Shostack + Friends Blog Archive


Keeping abreast of the threat


The German Bundespolizei have announced what the BBC are calling a “bullet-proof bra“.

It may sound like a joke, but this is a serious matter – the policewoman who came up with the idea said normal bras can be dangerous when worn in combination with a bullet-proof vest.
“The impact of a bullet can push the metal and plastic bits of the bra into an officer’s body, causing serious injury,” said Carmen Kibat, an adviser on equal opportunities for the Hamburg-based Bundespolizei – Germany’s federal police force.
“I always thought normal bras posed a safety risk and I wanted to change that,” she said.

Now, I’m sure Frau Kibat’s heart is in the right place, and I would certainly not want it to be pierced by either a bullet or a brassiere clasp or underwire fragment, but I have to suggest here that “I always thought” doesn’t suggest that the decision to develop this article was made based on empirical data.
While I admit it’s interesting to see “Polizei” on a brassiere, it’d have been better to ask those that are concerned about the “risk posed by normal bras” to simply buy one that is made entirely of cloth, since they are readily available through non-governmental channels.
Photo: Reuters, via Die Welt [link to no longer works]

3 comments on "Keeping abreast of the threat"

  • Anonymous says:

    Depending upon how one is built, all-cloth bras can be unsupportive and uncomfortable. It’s basically impossible to find high-impact sports bras for those with cup sizes over D or so that don’t have fasteners, because they are otherwise impossible to get into. Even the ones without underwires have hooks and eyes.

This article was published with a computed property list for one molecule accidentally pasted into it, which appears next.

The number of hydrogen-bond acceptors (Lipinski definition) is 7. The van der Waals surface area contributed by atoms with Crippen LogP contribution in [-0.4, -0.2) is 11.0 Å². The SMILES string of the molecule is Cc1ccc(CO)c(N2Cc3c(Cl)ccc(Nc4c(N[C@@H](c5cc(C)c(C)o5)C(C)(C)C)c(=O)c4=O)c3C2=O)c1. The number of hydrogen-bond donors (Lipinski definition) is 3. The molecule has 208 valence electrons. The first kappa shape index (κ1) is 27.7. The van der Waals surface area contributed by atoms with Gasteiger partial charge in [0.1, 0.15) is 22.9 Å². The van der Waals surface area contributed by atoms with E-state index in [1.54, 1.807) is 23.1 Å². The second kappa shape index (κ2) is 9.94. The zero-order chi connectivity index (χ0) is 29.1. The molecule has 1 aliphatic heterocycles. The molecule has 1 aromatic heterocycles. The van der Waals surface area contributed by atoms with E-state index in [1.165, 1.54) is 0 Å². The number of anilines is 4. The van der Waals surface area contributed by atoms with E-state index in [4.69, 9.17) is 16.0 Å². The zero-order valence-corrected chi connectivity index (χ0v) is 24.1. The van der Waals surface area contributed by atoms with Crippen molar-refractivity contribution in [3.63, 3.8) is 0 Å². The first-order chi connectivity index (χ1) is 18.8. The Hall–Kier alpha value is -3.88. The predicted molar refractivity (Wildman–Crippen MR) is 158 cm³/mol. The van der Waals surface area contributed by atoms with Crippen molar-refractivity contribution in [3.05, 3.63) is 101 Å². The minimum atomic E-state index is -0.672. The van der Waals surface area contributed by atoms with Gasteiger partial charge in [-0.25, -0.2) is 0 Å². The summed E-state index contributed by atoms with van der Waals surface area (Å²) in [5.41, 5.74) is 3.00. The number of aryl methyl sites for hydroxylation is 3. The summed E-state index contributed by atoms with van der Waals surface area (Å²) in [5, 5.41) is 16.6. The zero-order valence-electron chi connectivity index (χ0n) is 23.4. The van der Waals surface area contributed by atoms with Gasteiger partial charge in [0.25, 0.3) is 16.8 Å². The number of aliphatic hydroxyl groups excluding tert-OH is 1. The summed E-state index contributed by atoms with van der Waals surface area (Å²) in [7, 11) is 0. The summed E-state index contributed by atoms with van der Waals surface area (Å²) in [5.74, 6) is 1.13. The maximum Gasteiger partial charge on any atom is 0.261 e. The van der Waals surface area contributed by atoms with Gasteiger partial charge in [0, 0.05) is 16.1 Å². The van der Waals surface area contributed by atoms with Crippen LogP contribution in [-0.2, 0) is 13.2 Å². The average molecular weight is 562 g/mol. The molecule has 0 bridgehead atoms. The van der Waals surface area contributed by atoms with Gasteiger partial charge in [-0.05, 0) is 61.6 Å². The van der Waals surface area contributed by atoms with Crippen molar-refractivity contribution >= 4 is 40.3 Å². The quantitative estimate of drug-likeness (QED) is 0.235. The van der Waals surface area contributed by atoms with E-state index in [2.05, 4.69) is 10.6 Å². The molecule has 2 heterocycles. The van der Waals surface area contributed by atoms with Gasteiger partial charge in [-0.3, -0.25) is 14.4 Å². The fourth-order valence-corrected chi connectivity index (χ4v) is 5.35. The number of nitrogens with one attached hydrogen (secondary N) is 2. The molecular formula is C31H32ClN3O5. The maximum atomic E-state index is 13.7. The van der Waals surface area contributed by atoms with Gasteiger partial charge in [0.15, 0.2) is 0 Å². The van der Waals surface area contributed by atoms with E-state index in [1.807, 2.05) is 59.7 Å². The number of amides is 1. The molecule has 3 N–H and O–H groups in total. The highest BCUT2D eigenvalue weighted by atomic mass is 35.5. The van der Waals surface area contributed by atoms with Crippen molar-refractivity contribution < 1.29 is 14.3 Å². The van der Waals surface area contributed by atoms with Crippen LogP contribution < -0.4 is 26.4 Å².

On the other hand, the chances that this bra is availabe in sizes that don’t work with commercial cloth bras, or if it does that it works any better, seems unlikely.

  • Chris says:

    The article in Die Welt says that sizes up to 95E are available. Thanks to the very helpful converter at, I know that is 36D in US units.
    Agreed that this bra is unlikely to be innovative.

  • Jim Burrows says:

    As with many efforts that involve standardization, a major benefit, and perhaps the point behind the introduction of this garment, is raising awareness and establishing habits that lead to increased safety or preparedness. By developing, publishing the plans and possibly issuing the garments, officers who might not have thought about the dangers in wearing the more usual types of bras may be encouraged to wear safer garments, either these or commercial ones that are similar.
    Additionally, if the project gets publicity and does not provide the full range of sizes, as noted by Anonymous, the need for such might come to the attention of commercial manufacturers, increasing the availability of high impact sports bras in larger sizes even for non-police.
    One of the lessons of the law of unintended consequences is that there can be additional consequences beyond the obvious, and that these can be a powerful tool.
    And on a lighter note, one can hardly view the illustration without conjuring up amusing “You’re a cop!?” scenarios.

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